The former racing driver María de Villota was found dead on Friday morning in a hotel in Seville. The 33-year-old Spaniard, who was born in Madrid, suffered a horrific crash in July 2012 when she was testing for the Marussia Formula 1 team. The freak accident, which occurred at the Duxford airfield in the United Kingdom, nearly cost the driver her life, as well as her right eye.
The emergency services were contacted by a member of staff at the hotel at 7.23am on Friday. Despite their attempts to resuscitate De Villota, they could do nothing to save her. Judicial investigators, police officers and forensic teams were all sent to the scene on Friday.
On Monday, De Villota was due to present her book La vida es un regalo (or, Life is a Gift) in the Andalusian city. She was also due to speak on Friday at a conference entitled Lo que de verdad importa (or, What really matters), an initiative aimed at young university students or school-leavers during which the speakers talk about their life-changing experiences. The event has been canceled.
Spanish Formula 1 star Fernando Alonso was told the news in Suzuka, where he is currently preparing for this weekend’s Japanese Grand Prix. “I took off my helmet and was told by Luis [García Abad, his agent],” he told the press. “All I can do is pray for her and for all of her family.”
María de Villota was born on January 13, 1980 in Madrid. She was the daughter of Emilio de Villota, a Spanish racing driver who tested Formula 1 cars during the 1980s. She had a degree in sports sciences, but her interest in motorsport began when she was still a youngster. In 1996 she took part in her first karting race, and that was the start of her career as a racing driver.
From that moment on she raced in a number of different categories, including Spanish Formula 3, the Daytona 24 Hours, the Euroseries 3000 and the Superleague Formula.
Among her achievements, De Villota became the only female driver from Spain to finish second in a championship (Formula Toyota, 2001), and the first woman to get a pole position in the Ferrari championship, at the Mugello circuit in 2005.
In August 2011, María de Villota tested for the Lotus Renault team at the Paul Ricard circuit in France, and just a few months later was signed as a test driver for the Marussia Formula 1 team.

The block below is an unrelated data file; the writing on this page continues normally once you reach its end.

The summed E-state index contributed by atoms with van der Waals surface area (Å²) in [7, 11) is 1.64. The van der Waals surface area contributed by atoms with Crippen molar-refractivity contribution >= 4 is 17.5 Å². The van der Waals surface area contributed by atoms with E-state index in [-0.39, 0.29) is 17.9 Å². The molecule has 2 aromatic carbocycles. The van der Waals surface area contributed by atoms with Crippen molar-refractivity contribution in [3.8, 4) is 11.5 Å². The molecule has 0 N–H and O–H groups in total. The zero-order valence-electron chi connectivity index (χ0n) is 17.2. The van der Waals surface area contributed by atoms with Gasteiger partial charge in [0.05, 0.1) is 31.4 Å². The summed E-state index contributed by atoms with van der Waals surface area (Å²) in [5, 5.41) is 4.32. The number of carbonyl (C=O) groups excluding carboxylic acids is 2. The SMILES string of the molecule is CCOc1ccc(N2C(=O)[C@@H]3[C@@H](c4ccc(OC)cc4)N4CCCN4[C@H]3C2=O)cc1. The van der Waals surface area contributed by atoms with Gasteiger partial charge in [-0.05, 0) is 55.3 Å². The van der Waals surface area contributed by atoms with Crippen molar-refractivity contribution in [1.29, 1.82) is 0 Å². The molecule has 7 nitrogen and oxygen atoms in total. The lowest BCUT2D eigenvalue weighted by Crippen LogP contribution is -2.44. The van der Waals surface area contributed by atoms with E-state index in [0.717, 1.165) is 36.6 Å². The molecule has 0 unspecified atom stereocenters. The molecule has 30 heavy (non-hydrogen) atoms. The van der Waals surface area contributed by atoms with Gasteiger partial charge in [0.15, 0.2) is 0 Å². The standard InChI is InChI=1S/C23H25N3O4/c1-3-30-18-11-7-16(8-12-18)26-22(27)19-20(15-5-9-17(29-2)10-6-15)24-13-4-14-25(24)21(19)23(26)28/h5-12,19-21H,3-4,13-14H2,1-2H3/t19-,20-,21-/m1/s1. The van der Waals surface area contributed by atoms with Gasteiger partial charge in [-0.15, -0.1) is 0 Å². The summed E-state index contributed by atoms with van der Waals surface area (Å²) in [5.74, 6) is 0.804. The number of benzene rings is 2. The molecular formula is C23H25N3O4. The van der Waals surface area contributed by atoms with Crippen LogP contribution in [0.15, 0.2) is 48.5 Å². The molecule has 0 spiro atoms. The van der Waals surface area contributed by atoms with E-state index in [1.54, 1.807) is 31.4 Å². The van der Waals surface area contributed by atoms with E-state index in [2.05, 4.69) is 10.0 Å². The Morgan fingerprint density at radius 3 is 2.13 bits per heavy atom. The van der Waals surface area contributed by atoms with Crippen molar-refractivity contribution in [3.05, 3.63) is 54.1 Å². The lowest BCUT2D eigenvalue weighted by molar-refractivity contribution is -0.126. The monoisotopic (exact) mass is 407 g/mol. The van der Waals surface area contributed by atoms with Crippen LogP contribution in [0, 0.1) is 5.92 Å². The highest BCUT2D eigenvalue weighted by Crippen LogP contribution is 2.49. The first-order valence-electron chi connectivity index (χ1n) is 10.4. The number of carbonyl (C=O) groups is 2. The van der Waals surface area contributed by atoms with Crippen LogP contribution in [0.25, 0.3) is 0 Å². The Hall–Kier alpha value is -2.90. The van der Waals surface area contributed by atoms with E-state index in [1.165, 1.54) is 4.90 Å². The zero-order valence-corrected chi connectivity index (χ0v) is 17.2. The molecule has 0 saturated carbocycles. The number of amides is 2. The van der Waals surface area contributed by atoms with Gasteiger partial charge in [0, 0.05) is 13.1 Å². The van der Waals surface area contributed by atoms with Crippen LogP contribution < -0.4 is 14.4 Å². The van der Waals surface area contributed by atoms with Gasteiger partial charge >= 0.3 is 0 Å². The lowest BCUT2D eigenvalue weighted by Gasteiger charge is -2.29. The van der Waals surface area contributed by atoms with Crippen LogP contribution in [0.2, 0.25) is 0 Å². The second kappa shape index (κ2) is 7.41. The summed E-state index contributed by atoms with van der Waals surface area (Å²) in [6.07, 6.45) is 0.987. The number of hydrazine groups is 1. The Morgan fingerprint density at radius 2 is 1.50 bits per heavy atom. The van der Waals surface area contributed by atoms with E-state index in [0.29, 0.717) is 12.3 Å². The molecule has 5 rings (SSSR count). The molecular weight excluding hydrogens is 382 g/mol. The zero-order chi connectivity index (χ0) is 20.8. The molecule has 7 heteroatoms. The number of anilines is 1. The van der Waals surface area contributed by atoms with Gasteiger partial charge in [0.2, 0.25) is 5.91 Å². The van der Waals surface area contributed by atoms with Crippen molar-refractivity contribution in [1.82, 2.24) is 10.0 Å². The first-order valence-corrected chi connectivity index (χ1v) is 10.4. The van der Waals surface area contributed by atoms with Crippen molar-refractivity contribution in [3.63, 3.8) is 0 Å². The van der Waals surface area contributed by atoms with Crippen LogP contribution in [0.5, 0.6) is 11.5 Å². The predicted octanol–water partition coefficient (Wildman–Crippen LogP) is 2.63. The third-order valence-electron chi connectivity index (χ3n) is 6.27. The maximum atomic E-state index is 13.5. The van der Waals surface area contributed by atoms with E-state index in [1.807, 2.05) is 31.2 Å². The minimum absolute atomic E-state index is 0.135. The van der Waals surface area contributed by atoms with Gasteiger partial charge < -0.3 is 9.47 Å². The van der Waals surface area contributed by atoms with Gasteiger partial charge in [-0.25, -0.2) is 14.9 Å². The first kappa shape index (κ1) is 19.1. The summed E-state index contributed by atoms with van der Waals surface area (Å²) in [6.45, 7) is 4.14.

“I am going to demonstrate that they made the right choice choosing me as a driver, and as a woman,” she said at her presentation at Marussia. “I am going to continue to fight because my ambition is to race.” Her debut as a test driver took place on March 18, 2012 at the Australian Grand Prix, in Melbourne.
On July 2 of the same year she suffered an accident during testing at the Duxford airfield, which saw her lose an eye and left her with serious health problems. The incident occurred during a straightline test at the aerodrome, as she returned to the pit area. Her car crashed into an articulated trailer, leaving her with skull damage and a serious injury to her right eye. She spent a month in hospital recovering.
“I remember the first time I saw myself in the mirror,” she later said of her injuries. “My mother came up to me while I was in my wheelchair, and at that moment my eye was not covered up. I was terrified, but it was even more of a shock to see her.
“I said, ‘Get out of here, you,’ as if it were a joke, but I was actually thinking, ‘Who is going to want me when I’m like this?’ Now, however, when I look in the mirror, the way I look now tells me a lot more about who María de Villota is.”
De Villota was also the head of the Emilio de Villota Driving School, a representative and ambassador for women for the Madrid regional government, and an ambassador in the fight against gender violence. De Villota was married at the end of July in Santander.
Martin Whitmarsh, president of the Formula 1 Teams' Association, said there would be some form of tribute paid to De Villota during the Japanese Grand Prix.